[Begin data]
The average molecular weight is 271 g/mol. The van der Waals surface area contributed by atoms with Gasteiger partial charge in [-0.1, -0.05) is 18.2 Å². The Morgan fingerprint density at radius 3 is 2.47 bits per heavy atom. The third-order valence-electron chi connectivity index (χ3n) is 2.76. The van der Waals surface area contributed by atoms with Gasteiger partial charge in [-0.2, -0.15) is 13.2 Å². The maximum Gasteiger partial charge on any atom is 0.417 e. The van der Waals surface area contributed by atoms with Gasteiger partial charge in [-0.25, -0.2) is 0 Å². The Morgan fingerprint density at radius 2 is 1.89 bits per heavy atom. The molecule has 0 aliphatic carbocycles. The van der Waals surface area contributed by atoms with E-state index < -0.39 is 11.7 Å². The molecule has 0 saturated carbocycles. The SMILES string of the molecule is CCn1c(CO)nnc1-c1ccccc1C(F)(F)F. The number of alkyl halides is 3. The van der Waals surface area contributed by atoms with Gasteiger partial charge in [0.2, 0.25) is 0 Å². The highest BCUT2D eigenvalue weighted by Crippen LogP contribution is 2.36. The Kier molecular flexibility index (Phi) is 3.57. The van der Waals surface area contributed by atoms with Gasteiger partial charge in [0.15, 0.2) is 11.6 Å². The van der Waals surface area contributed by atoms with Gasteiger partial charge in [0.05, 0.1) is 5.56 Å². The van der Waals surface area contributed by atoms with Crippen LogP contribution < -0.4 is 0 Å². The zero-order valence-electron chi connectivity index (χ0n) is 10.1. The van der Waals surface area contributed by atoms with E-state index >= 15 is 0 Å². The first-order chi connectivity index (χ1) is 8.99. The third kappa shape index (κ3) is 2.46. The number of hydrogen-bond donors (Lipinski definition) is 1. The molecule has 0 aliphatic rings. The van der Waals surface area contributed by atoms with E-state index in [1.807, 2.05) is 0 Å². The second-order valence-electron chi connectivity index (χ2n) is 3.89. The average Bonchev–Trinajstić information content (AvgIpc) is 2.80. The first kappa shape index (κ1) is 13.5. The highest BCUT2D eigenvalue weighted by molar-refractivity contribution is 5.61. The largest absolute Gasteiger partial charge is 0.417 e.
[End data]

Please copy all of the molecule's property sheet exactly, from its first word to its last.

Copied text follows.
The average molecular weight is 271 g/mol. The van der Waals surface area contributed by atoms with Gasteiger partial charge in [-0.1, -0.05) is 18.2 Å². The Morgan fingerprint density at radius 3 is 2.47 bits per heavy atom. The third-order valence-electron chi connectivity index (χ3n) is 2.76. The van der Waals surface area contributed by atoms with Gasteiger partial charge in [-0.2, -0.15) is 13.2 Å². The maximum Gasteiger partial charge on any atom is 0.417 e. The van der Waals surface area contributed by atoms with Gasteiger partial charge in [-0.25, -0.2) is 0 Å². The Morgan fingerprint density at radius 2 is 1.89 bits per heavy atom. The molecule has 0 aliphatic carbocycles. The van der Waals surface area contributed by atoms with E-state index < -0.39 is 11.7 Å². The molecule has 0 saturated carbocycles. The SMILES string of the molecule is CCn1c(CO)nnc1-c1ccccc1C(F)(F)F. The number of alkyl halides is 3. The van der Waals surface area contributed by atoms with Gasteiger partial charge in [0.2, 0.25) is 0 Å². The highest BCUT2D eigenvalue weighted by Crippen LogP contribution is 2.36. The Kier molecular flexibility index (Phi) is 3.57. The van der Waals surface area contributed by atoms with Gasteiger partial charge in [0.15, 0.2) is 11.6 Å². The van der Waals surface area contributed by atoms with Gasteiger partial charge in [0.05, 0.1) is 5.56 Å². The van der Waals surface area contributed by atoms with Crippen LogP contribution < -0.4 is 0 Å². The zero-order valence-electron chi connectivity index (χ0n) is 10.1. The van der Waals surface area contributed by atoms with E-state index >= 15 is 0 Å². The first-order chi connectivity index (χ1) is 8.99. The third kappa shape index (κ3) is 2.46. The number of hydrogen-bond donors (Lipinski definition) is 1. The molecule has 0 aliphatic rings. The van der Waals surface area contributed by atoms with E-state index in [1.807, 2.05) is 0 Å². The second-order valence-electron chi connectivity index (χ2n) is 3.89. The average Bonchev–Trinajstić information content (AvgIpc) is 2.80. The first kappa shape index (κ1) is 13.5. The highest BCUT2D eigenvalue weighted by molar-refractivity contribution is 5.61. The largest absolute Gasteiger partial charge is 0.417 e.